CURITIBA, Brazil (Reuters) - When government health inspector Daniel Gouveia Teixeira confronted a Brazilian processed meat plant with what he says was evidence of excess use of marrow, bone and other slaughterhouse by-products in food for human consumption, he was suddenly removed as the plant’s inspector.
The incident, nearly three years ago at the Peccin Agro Industrial Ltda plant in Brazil’s rural Parana state, led Teixeira to tell police he suspected he was being undermined by corrupt superiors. It also prompted friends to start calling him “crazy” for taking on one of the country’s most powerful industries.
“Being honest and doing my job makes me crazy?” he asked in an interview this week. “That’s crazy!”
Teixeira, 39, is the agriculture ministry whistleblower credited by Brazil’s Federal Police with triggering an investigation into alleged bribes paid by meat companies to government food-sanitation inspectors in the world’s top exporter of beef and poultry.
Police say in court documents the bribes were paid to cover up serious health violations by some companies in the meat industry, including the sale of rotten and salmonella-contaminated products. Their probe, dubbed “Operation Weak Flesh,” has caused some of Brazil’s biggest export markets to ban its meats.
Police have accused more than 100 people, mostly inspectors, of taking bribes for allowing the sale of rancid products, falsifying export documents or failing to inspect meatpacking plants at all.
Prosecutors have yet to present charges and the police allegations have not been proven.
The anticorruption probe has led to the arrests of 33 sanitation officials and industry employees so far, with federal agents finding violations in at least 21 meatpacking plants across the country.
Industry officials in the sector, which generates over $130 billion annually, have sought to portray the meatpacking arrests as isolated incidents.
Luciano Inacio da Silva, an auditor at the Agriculture Ministry who reviews internal procedures, said the ministry was still investigating Teixeira’s allegations but had not yet come to any conclusions. He cited a lack of resources as a reason for the ministry’s investigation to lag behind that of the police.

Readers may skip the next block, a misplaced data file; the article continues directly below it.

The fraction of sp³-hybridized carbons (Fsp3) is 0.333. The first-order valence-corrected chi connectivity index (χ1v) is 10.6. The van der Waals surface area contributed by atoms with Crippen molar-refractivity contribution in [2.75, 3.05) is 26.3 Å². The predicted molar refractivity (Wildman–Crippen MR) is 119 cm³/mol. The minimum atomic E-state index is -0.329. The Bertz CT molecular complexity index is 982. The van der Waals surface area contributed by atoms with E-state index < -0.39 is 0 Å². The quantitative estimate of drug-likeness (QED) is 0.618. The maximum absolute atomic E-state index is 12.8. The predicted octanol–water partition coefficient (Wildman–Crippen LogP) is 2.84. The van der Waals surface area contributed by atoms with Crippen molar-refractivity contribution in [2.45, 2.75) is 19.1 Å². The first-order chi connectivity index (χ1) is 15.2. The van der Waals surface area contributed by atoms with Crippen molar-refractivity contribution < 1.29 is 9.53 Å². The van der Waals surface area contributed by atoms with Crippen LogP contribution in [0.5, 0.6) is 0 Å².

Teixeira worked as an inspector for five years in the state of Santa Catarina before moving to Parana in 2012. He said he repeatedly cited plants run by various companies in Parana, which is at the epicenter of the police investigation, but was routinely reassigned to other plants by his boss, Maria do Rocio Nascimento, each time he did.
Nascimento was arrested by police on March 17 on suspicion of taking bribes from meatpacking companies to move inspectors away from certain plants, according to court documents. Her lawyer, who has not commented publicly, could not be reached for comment.
In early 2014, Teixeira began inspecting the processed meat plant operated by Peccin Agro. After a month of biweekly visits, he said he noticed that one of the production lines was always down.
“People were just standing around,” he said, adding that he suspected they were just waiting for him to leave to restart the line.
OVER THE LIMIT
Teixeira then asked the company for documents outlining the raw materials it bought and used for sausage and other processed meat products.
He concluded the documents showed the plant was using an excess of MSM or “mechanically separated meat.”
MSM is a paste of marrow, bone, skin, nerves, blood vessels and other scraps. Its use for human consumption is limited, due to concerns over the intake of certain components. In Brazil, a government document posted online states that MSM cannot exceed 60 percent of the content in hams and sausages.
“They were using more than 85 percent MSM,” Teixeira said.
Authorities have not confirmed the amount of MSM used by Peccin and Reuters was unable to verify Teixeira’s allegation independently.
In September 2014, on the same day he confronted the company about his findings, investigators said owner Idair Peccin called Gil Bueno de Magalhaes, the agriculture ministry superintendent in Parana. Magalhaes, who like other such supervisors is a political appointee, removed Teixeira as Peccin’s inspector.
Magalhaes and Peccin, who have been in custody since their arrests on March 17, could not be reached for comment. Their lawyers have not made any public comments and also could not be reached for comment.
A receptionist at Peccin headquarters, which also houses the plant, said no company officials were available to discuss the matter. The plant was shut last week.
In a statement posted on the website for one of its brands, Italli Alimentos, Peccin said the accusations against it were false.
Feeling that his work was being undermined by superiors, Teixeira said he went to the federal police shortly after his removal from the plant.
In November 2014, two months after his Peccin discovery, Teixeira said he was removed from inspecting meatpacking plants altogether by his boss Nascimento. He was assigned instead to his current post -- inspecting veterinary medicines.
Reporting by Stephen Eisenhammer; Additional reporting by Thais Skodowski in Curitiba; Editing by Paulo Prada and Tom Brown
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